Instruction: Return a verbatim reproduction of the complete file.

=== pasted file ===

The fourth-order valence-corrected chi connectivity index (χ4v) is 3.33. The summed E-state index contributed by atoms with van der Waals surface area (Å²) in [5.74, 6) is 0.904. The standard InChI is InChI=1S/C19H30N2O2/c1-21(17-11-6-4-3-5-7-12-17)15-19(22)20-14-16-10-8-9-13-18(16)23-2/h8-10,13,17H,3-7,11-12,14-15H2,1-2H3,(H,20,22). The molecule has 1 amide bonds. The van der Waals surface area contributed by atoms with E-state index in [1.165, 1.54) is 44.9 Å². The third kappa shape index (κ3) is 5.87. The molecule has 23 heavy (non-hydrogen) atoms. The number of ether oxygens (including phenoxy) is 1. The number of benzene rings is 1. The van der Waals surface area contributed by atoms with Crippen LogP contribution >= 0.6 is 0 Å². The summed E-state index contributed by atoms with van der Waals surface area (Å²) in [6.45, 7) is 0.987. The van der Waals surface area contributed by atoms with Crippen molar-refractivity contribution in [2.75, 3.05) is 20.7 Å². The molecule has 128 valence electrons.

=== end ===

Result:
The fourth-order valence-corrected chi connectivity index (χ4v) is 3.33. The summed E-state index contributed by atoms with van der Waals surface area (Å²) in [5.74, 6) is 0.904. The standard InChI is InChI=1S/C19H30N2O2/c1-21(17-11-6-4-3-5-7-12-17)15-19(22)20-14-16-10-8-9-13-18(16)23-2/h8-10,13,17H,3-7,11-12,14-15H2,1-2H3,(H,20,22). The molecule has 1 amide bonds. The van der Waals surface area contributed by atoms with E-state index in [1.165, 1.54) is 44.9 Å². The third kappa shape index (κ3) is 5.87. The molecule has 23 heavy (non-hydrogen) atoms. The number of ether oxygens (including phenoxy) is 1. The number of benzene rings is 1. The van der Waals surface area contributed by atoms with Crippen LogP contribution >= 0.6 is 0 Å². The summed E-state index contributed by atoms with van der Waals surface area (Å²) in [6.45, 7) is 0.987. The van der Waals surface area contributed by atoms with Crippen molar-refractivity contribution in [2.75, 3.05) is 20.7 Å². The molecule has 128 valence electrons.